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Monday, June 13, 2011

Using Field Guides in Nature Study



Have you ever felt overwhelmed in the face of such a giant book like Handbook of Nature Study or other field guides not knowing where exactly to begin? They have SO much interesting information! How might we go about making them useful tools in education? Well, these books can be very helpful, but not for whom you might at first think. Have you considered that as teachers we may find scheduling readings for ourselves from the Handbook of Nature Study or other field guides extremely helpful? Did you ever think using them with the children could actually be a problem? To a certain degree we must take care not to use these kinds of books heavily with our children except perhaps for identification after a rich time outside of careful observation and the child's completion of an entry in the his/her nature notebook. Here's why:

It is possible to find all the information in books we could ever want on nature study. There are books which contain every observable, and unobservable fact for that matter, the realization of which certainly might rob us and our children of the initial wonder and resulting keen observation of aspects of nature we've never seen before. Identification books ought to be used by the teacher mommy for reference preferably before the nature study/walk and by the student only afterward, according to CM.
" All men are interested in Science - At former meeting of the British Association, the President lamented that the progress of science was greatly hindered by the fact that we no longer have field naturalists - close observers of Nature as she is. A literary journal made a lamentable remark thereupon. It is all written in books, said this journal, so we have no longer any need to go to Nature herself. Now the knowledge of Nature which we get out of books is not real knowledge; **the use of books is, to help the young student to verify facts he has already seen for himself. Let us, before all things, be Nature-lovers; intimate acquaintance with every natural object within his reach is the first, and possibly, the best part of a child's education.** "  Vol.2, p62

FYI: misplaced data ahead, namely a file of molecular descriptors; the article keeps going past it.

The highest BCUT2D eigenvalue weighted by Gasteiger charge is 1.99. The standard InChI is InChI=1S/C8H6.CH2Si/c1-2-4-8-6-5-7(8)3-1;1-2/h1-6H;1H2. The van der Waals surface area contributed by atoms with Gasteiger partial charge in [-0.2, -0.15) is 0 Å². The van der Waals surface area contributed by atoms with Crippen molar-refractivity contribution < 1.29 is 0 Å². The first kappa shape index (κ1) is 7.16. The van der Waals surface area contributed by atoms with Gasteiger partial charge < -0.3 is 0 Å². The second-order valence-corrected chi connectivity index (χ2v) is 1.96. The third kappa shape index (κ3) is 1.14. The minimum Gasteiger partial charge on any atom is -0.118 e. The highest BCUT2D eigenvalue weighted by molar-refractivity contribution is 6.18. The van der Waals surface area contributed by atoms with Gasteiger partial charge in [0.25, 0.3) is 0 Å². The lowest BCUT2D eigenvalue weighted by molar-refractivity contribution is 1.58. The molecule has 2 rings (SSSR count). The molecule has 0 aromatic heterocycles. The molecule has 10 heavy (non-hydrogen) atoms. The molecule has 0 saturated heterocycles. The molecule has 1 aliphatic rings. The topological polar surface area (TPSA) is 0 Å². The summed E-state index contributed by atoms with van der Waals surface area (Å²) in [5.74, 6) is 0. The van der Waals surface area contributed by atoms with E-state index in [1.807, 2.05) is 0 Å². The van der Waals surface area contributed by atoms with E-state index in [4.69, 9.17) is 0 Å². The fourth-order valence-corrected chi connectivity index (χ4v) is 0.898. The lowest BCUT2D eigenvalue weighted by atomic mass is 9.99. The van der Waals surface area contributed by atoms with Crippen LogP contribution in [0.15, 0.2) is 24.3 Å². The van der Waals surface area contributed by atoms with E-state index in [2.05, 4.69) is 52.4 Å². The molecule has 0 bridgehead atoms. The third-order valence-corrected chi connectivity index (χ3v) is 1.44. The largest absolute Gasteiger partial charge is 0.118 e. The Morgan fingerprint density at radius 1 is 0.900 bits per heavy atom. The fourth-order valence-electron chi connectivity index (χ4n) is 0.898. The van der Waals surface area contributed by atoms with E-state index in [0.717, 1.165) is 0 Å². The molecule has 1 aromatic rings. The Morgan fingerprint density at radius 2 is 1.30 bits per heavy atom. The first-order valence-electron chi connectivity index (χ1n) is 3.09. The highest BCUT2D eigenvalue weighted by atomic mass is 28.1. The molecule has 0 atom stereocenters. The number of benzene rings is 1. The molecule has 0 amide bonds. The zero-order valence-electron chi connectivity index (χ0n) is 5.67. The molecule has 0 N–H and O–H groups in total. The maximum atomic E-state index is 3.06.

Personally, I aspire to become a nature field guide of sorts for my children, full of information, and yet able to wisely dole out precious gems in a provocative manner, or then refrain from doing so at just the right moment. :) I wish I'd grown up studying nature, or at least in close proximity to someone who had. But I didn't. I get to study now. I get out as often or more than my own children and am every bit as curious as they might be. I can't get enough of the field guides... I've got to have answers! Looking over the field guides helps 'ignorant' me to have some information in store for my wonder-full children when they have need of it. Of course on the same note, most of the time just staying out of their way is paramount!

6 comments:

joyfulmum said...

I just read your answer on the AO group too, tee hee, silly me was trying to read some of HONS to my dd but I've just realised I should be reading it for myself lol! Thanks:)